The authors proposed that repair of UV damage normally begins with formation of a small single-stranded DNA gap produced by nucleotide-excision repair. The TLS pathway can fill the gap, but in its absence, the HR pathway is initiated by the gaps and completes the repair. Identification of this pathway provides new insights into understanding genome instability and other environmental health risks associated with lesions such as those due to UV exposure. (HF)

CitationMa W, Westmoreland JW, Resnick MA. (http://www.ncbi.nlm.nih.gov/pubmed/23858457)  2013. Homologous recombination rescues ssDNA gaps generated by nucleotide excision repair and reduced translesion DNA synthesis in yeast G2 cells. Proc Natl Acad Sci U. S. A. 110(31):E2895-E2904.

Crystal structures reveal how flame retardants may disrupt estrogen metabolism

In a recent study, NIEHS and National Cancer Institute researchers revealed how brominated flame retardants (BFRs), chemicals widely used in consumer products to reduce the spread of fire, may disrupt estrogen metabolism. The research impacts public health since these compounds are released into the environment from existing and discarded products, and can be detected in various living organisms.

The authors used tetrabromobisphenol A (TBBPA), the most widely used BFR, and BFR metabolite 3-OH-BDE-47, to demonstrate how BFRs bind human estrogen sulfotransferase (SULT1E1). SULT1E1 normally binds to estrogen to regulate its concentration and excretion from the body. Interestingly, TBBPA and 3-OH-BDE-47 share a similar phenolic ring structure with estrogen that allows them to bind to SULT1E1.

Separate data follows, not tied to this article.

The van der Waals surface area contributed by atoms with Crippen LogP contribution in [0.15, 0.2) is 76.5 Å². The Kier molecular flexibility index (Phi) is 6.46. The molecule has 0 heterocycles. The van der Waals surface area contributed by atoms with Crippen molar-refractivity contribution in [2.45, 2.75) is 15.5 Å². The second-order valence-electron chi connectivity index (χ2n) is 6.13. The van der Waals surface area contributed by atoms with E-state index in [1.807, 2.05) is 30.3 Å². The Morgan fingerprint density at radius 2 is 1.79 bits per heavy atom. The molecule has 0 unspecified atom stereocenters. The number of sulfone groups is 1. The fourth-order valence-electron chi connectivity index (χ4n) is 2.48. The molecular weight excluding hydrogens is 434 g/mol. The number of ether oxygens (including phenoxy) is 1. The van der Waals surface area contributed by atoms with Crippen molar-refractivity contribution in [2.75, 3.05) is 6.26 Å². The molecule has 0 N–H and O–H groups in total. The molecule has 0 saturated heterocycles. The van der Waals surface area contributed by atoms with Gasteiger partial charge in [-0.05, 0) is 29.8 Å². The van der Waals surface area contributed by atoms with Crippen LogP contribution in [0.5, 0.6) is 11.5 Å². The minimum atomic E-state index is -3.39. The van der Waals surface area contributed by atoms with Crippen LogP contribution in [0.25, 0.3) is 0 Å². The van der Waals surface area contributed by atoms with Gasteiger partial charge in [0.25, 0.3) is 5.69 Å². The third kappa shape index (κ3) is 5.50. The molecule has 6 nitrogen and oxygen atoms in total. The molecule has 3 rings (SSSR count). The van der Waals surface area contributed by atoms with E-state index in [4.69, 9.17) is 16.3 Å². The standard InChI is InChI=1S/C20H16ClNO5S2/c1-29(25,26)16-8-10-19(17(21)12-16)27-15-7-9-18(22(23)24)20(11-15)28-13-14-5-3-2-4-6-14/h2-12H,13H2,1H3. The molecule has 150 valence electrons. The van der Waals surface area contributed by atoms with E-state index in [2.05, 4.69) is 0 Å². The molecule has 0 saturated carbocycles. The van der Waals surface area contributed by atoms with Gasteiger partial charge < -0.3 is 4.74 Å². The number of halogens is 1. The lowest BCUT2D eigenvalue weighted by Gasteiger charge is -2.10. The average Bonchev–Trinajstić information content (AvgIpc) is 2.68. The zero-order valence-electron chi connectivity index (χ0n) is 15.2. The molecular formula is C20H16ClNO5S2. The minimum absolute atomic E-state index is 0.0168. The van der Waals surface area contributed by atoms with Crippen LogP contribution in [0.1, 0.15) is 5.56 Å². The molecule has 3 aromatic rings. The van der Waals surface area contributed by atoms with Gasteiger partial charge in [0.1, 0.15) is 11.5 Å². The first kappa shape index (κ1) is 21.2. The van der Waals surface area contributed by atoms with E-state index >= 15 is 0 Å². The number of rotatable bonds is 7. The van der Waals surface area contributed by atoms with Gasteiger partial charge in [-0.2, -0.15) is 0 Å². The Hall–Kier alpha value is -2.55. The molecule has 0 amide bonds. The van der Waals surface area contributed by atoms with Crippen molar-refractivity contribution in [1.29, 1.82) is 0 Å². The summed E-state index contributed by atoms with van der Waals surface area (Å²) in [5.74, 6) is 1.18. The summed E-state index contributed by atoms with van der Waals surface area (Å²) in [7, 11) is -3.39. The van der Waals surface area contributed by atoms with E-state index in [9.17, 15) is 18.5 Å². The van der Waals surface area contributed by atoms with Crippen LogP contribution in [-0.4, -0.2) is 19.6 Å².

The scientists unveiled three-dimensional crystal structures of SULT1E1 as a complex with estrogen, TBBPA, and 3-OH-BDE-47, respectively. They showed that both TBBPA and 3-OH-BDE-47 can bind to the same substrate-binding site in SULT1E1 as estrogen. Moreover, TBBPA and 3-OH-BDE-47 are structurally more flexible, and the bromine atoms on their phenolic ring enhance their binding affinity to SULT1E1. These findings show that SULT1E1 can accommodate structurally diverse halogenated compounds, suggesting that SULT1E1 can be inhibited by a wide range of BFRs at low doses. (SY)